Ethics in Procurement: What are you doing to keep procurement ethical?
Being ethical means being in accordance with the rules or standards for right conduct or practice, especially the standards of a profession. Ethics play a major role in procurement and with the increasing use of technology and consumer behavior changes, it’s something to take seriously as an organization. An example of how ethics comes into play in procurement is in supplier selection, evaluation, negotiation and ultimately awarding business. Throughout the process, procurement professionals need to ensure they’re treating them in a fair and unbiased manner.
Failing to abide by ethical standards can lead to immoral and illegal practices such as bribery, favoritism and illegal sourcing. This in turn can lead to several repercussions including lack of faith from customers, potential PR disaster and even customer churn. Leaders must make sure that actions are taken to ensure your organization is ethical before procurement professionals will be able to contribute to the success of your business.
Ethics practices influence the role of procurement professionals in many ways including;
- They could experience enormous pressure from internal and external forces to act in unethical ways as they often have control of the budget.
- Helping them to establish a long-term relationship with suppliers. Any unethical behavior towards suppliers could have a negative impact on the brand image of the organization.
- Being unethical once could impact an individual’s entire career – even if it was by mistake.
Types of unethical behaviors:
Accepting supplier favors and gifts
Accepting gifts, favors, and freebies from suppliers is the most common unethical practice. This may affect buyer’s decision to evaluate and select a supplier.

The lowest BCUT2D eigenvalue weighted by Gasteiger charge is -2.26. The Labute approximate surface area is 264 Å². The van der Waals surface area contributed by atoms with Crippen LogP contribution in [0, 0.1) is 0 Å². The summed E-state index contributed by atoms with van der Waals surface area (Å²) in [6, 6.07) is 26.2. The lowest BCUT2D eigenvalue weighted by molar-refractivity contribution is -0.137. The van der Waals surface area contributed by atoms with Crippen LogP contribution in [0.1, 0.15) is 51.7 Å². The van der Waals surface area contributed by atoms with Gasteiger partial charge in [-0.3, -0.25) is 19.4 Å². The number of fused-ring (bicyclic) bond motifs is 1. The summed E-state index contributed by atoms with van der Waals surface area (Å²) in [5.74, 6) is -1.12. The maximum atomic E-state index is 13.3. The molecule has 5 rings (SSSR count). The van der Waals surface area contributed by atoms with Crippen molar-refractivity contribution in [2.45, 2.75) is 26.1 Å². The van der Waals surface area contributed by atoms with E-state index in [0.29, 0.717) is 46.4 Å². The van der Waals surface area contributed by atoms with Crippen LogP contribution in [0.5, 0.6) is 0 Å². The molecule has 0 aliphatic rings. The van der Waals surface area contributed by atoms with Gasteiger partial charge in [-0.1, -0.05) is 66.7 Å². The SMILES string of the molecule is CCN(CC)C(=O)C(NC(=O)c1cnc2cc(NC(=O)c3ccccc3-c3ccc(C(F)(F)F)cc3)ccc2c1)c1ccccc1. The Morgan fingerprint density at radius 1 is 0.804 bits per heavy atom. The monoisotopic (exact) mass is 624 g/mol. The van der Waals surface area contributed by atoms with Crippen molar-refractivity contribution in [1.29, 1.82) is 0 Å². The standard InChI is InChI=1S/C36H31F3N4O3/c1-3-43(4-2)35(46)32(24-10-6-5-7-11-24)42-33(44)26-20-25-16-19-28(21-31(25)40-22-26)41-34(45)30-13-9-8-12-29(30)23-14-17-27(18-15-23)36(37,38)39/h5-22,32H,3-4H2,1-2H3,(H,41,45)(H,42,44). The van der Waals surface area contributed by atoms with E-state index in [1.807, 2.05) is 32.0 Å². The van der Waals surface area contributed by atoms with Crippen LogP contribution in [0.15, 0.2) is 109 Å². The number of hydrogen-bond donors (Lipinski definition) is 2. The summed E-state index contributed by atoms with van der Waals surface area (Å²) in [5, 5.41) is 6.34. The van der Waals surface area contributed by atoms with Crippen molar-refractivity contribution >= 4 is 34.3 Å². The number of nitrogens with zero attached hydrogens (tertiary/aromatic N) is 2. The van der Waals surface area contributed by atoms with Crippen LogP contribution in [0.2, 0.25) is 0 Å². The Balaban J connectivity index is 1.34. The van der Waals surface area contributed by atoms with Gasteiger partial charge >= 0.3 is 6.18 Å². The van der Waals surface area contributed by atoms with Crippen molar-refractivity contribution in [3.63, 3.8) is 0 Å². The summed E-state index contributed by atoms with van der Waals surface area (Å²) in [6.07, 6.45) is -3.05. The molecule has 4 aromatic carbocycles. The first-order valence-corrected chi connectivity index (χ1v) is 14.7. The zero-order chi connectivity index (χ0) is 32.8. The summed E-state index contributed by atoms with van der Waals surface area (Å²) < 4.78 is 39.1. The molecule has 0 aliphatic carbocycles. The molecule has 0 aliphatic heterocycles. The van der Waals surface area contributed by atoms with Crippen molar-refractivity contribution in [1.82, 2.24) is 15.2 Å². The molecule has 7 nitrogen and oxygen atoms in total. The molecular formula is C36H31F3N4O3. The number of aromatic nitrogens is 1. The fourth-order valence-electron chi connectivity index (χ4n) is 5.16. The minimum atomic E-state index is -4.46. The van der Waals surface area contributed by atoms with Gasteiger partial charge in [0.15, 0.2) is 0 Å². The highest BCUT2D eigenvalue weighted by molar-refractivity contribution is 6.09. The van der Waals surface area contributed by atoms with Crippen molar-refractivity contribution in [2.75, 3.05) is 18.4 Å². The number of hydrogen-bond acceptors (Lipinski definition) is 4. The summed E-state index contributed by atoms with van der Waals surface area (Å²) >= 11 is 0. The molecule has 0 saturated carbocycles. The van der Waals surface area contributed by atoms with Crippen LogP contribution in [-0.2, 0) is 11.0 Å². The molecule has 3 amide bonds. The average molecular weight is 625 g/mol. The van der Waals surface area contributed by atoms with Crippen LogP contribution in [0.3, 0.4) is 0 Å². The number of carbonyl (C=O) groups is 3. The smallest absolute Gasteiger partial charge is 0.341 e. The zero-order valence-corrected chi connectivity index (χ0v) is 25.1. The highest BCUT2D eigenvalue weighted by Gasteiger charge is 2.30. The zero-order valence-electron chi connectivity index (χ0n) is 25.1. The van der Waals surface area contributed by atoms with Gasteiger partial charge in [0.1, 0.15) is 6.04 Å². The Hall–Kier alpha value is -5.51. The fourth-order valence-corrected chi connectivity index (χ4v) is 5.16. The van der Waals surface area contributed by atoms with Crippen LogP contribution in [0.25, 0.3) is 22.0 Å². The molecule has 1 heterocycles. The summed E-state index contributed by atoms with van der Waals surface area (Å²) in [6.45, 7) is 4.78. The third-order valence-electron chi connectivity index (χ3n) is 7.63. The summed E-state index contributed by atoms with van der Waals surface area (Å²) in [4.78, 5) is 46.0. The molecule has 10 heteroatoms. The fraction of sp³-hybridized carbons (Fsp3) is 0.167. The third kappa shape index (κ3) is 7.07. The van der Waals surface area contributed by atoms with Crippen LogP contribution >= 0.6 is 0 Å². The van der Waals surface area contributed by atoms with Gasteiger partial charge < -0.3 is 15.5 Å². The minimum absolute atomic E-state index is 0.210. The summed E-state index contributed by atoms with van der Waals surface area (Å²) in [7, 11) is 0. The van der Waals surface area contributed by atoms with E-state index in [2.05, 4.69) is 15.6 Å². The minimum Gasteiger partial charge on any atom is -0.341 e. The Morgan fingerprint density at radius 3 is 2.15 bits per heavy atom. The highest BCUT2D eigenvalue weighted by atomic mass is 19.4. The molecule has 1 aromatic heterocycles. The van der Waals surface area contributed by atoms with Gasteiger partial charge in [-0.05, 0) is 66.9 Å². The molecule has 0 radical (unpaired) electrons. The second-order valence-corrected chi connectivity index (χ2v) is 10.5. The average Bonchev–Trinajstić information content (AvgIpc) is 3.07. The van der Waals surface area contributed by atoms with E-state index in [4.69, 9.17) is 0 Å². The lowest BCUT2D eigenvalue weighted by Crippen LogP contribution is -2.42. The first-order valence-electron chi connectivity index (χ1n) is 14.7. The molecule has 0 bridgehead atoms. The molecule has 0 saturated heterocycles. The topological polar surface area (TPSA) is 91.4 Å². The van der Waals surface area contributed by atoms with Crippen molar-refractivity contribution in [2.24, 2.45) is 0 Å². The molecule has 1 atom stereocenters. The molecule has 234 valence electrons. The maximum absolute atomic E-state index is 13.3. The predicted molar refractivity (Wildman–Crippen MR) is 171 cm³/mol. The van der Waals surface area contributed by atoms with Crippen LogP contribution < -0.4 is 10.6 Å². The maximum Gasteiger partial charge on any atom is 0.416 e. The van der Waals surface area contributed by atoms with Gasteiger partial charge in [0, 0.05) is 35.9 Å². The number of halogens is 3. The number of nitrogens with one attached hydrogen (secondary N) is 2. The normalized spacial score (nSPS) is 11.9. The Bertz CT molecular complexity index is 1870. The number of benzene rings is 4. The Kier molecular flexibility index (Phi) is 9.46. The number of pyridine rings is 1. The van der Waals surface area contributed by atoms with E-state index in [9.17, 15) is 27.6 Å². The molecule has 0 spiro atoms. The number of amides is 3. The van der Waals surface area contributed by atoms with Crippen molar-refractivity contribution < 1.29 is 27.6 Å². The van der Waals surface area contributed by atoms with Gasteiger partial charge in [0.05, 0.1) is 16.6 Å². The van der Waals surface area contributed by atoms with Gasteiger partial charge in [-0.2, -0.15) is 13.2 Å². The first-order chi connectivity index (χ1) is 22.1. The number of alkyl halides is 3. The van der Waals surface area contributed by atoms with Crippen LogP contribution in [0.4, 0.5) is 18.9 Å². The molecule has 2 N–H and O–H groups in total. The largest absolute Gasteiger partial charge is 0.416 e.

Conflict of interest
Conflicts of interest arise when buyers or their close family/friends have direct financial interest in a supplier’s organization.
Confidentiality of information
Confidential information should be shared only when needed and with the persons who are liable to get the same as part of their profession. There are various kinds of information that need to be protected; otherwise it could hamper the business adversely. Some of the examples are pricing, T&Cs, personnel information of customers, any business and trade secrets – learn more about this in our procurement course catalog.
Fair and unbiased treatment
All suppliers should be treated fairly and in an unbiased manner.
So, what can leaders do to ensure your organization’s procurement ethics are upheld?
An ethics policy
An ethics dispute should never be the result of a difference of opinion between the procurement department and a company employee. Every organization should have a written policy clearly stating what is and is not acceptable.
Ethics training is one of the most essential components to ensure that employees are aware of the importance of ethical practices. An innovative training will provide employees with all the important information about ethics so that they are able to deal with their day-to-day jobs in an ethical way. The great part about having an ethics policy is that the rules are in a tangible, indisputable form – but will they be read? Supplement an ethics policy with training for anyone who is involved with the purchase of products or services and/or who meets with suppliers.
Periodically, audits should be performed to verify that all procurement activities were conducted ethically and in accordance with procedures. Audits also serve as a deterrent to future unethical behavior.
Organizations must have a strong code of ethics for their business processes and procurement process. Employees should be given regular training on ethical behavior and the organization’s values. The advantages will allow for greater efficiency and value from procurement activities, enhancing your brand image, and increased loyalty from end-customers.